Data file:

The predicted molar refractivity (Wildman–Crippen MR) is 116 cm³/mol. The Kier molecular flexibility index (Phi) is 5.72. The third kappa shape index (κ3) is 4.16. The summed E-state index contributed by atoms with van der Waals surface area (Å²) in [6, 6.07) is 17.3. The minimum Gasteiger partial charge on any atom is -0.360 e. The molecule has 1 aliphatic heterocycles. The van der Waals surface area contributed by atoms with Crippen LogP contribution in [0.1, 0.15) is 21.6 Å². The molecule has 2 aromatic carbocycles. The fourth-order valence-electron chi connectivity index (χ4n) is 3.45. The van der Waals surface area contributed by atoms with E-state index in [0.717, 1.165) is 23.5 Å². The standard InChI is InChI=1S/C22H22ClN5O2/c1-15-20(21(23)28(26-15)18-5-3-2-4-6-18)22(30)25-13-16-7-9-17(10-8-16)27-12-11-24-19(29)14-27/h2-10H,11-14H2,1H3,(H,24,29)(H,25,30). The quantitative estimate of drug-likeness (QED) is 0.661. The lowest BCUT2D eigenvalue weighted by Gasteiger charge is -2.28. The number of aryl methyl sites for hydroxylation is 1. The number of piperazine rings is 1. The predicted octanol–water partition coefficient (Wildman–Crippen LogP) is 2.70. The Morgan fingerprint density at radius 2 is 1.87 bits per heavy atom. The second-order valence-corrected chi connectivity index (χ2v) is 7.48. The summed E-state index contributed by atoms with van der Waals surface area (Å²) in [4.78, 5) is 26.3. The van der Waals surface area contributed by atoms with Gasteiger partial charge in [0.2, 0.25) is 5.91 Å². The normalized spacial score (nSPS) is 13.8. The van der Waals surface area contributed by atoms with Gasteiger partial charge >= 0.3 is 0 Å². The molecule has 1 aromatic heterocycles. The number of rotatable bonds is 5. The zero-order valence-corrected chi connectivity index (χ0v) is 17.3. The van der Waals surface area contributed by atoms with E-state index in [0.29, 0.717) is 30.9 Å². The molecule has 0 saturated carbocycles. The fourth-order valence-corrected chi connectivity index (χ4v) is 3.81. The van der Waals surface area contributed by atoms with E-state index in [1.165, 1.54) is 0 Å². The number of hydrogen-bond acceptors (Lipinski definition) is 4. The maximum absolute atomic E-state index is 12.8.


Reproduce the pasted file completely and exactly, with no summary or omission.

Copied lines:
The predicted molar refractivity (Wildman–Crippen MR) is 116 cm³/mol. The Kier molecular flexibility index (Phi) is 5.72. The third kappa shape index (κ3) is 4.16. The summed E-state index contributed by atoms with van der Waals surface area (Å²) in [6, 6.07) is 17.3. The minimum Gasteiger partial charge on any atom is -0.360 e. The molecule has 1 aliphatic heterocycles. The van der Waals surface area contributed by atoms with Crippen LogP contribution in [0.1, 0.15) is 21.6 Å². The molecule has 2 aromatic carbocycles. The fourth-order valence-electron chi connectivity index (χ4n) is 3.45. The van der Waals surface area contributed by atoms with E-state index in [0.717, 1.165) is 23.5 Å². The standard InChI is InChI=1S/C22H22ClN5O2/c1-15-20(21(23)28(26-15)18-5-3-2-4-6-18)22(30)25-13-16-7-9-17(10-8-16)27-12-11-24-19(29)14-27/h2-10H,11-14H2,1H3,(H,24,29)(H,25,30). The quantitative estimate of drug-likeness (QED) is 0.661. The lowest BCUT2D eigenvalue weighted by Gasteiger charge is -2.28. The number of aryl methyl sites for hydroxylation is 1. The number of piperazine rings is 1. The predicted octanol–water partition coefficient (Wildman–Crippen LogP) is 2.70. The Morgan fingerprint density at radius 2 is 1.87 bits per heavy atom. The second-order valence-corrected chi connectivity index (χ2v) is 7.48. The summed E-state index contributed by atoms with van der Waals surface area (Å²) in [4.78, 5) is 26.3. The van der Waals surface area contributed by atoms with Gasteiger partial charge in [0.2, 0.25) is 5.91 Å². The normalized spacial score (nSPS) is 13.8. The van der Waals surface area contributed by atoms with Gasteiger partial charge >= 0.3 is 0 Å². The molecule has 1 aromatic heterocycles. The number of rotatable bonds is 5. The zero-order valence-corrected chi connectivity index (χ0v) is 17.3. The van der Waals surface area contributed by atoms with E-state index in [0.29, 0.717) is 30.9 Å². The molecule has 0 saturated carbocycles. The fourth-order valence-corrected chi connectivity index (χ4v) is 3.81. The van der Waals surface area contributed by atoms with E-state index in [1.165, 1.54) is 0 Å². The number of hydrogen-bond acceptors (Lipinski definition) is 4. The maximum absolute atomic E-state index is 12.8.